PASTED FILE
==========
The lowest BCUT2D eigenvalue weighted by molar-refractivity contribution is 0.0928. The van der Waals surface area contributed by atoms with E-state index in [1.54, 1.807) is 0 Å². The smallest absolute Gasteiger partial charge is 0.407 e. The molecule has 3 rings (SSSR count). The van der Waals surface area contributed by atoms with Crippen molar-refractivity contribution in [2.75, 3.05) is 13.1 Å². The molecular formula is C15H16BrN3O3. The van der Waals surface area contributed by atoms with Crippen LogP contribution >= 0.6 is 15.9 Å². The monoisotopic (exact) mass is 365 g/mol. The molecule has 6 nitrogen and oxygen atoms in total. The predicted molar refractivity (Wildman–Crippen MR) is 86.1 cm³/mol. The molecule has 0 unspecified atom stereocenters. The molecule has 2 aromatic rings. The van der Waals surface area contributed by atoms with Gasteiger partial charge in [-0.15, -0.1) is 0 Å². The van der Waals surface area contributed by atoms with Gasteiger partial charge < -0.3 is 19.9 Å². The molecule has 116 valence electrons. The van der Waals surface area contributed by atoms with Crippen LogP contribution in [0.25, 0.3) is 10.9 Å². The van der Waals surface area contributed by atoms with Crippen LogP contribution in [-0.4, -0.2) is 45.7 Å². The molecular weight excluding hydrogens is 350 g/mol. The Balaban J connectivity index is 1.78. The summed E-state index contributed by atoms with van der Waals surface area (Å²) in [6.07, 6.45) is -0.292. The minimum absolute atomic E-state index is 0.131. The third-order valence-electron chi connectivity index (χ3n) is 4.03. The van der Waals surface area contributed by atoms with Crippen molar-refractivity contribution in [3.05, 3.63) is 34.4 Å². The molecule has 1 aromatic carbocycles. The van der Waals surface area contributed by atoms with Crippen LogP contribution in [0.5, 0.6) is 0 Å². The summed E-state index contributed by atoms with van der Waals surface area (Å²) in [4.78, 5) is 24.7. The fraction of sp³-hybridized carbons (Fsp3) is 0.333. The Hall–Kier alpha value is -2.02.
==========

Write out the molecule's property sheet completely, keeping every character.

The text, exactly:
The lowest BCUT2D eigenvalue weighted by molar-refractivity contribution is 0.0928. The van der Waals surface area contributed by atoms with E-state index in [1.54, 1.807) is 0 Å². The smallest absolute Gasteiger partial charge is 0.407 e. The molecule has 3 rings (SSSR count). The van der Waals surface area contributed by atoms with Crippen molar-refractivity contribution in [2.75, 3.05) is 13.1 Å². The molecular formula is C15H16BrN3O3. The van der Waals surface area contributed by atoms with Crippen LogP contribution >= 0.6 is 15.9 Å². The monoisotopic (exact) mass is 365 g/mol. The molecule has 6 nitrogen and oxygen atoms in total. The predicted molar refractivity (Wildman–Crippen MR) is 86.1 cm³/mol. The molecule has 0 unspecified atom stereocenters. The molecule has 2 aromatic rings. The van der Waals surface area contributed by atoms with Gasteiger partial charge in [-0.15, -0.1) is 0 Å². The van der Waals surface area contributed by atoms with Gasteiger partial charge < -0.3 is 19.9 Å². The molecule has 116 valence electrons. The van der Waals surface area contributed by atoms with Crippen LogP contribution in [0.25, 0.3) is 10.9 Å². The van der Waals surface area contributed by atoms with Crippen LogP contribution in [-0.4, -0.2) is 45.7 Å². The molecular weight excluding hydrogens is 350 g/mol. The Balaban J connectivity index is 1.78. The summed E-state index contributed by atoms with van der Waals surface area (Å²) in [6.07, 6.45) is -0.292. The minimum absolute atomic E-state index is 0.131. The third-order valence-electron chi connectivity index (χ3n) is 4.03. The van der Waals surface area contributed by atoms with Crippen molar-refractivity contribution in [3.05, 3.63) is 34.4 Å². The molecule has 1 aromatic carbocycles. The van der Waals surface area contributed by atoms with Crippen LogP contribution in [0.5, 0.6) is 0 Å². The summed E-state index contributed by atoms with van der Waals surface area (Å²) in [4.78, 5) is 24.7. The fraction of sp³-hybridized carbons (Fsp3) is 0.333. The Hall–Kier alpha value is -2.02.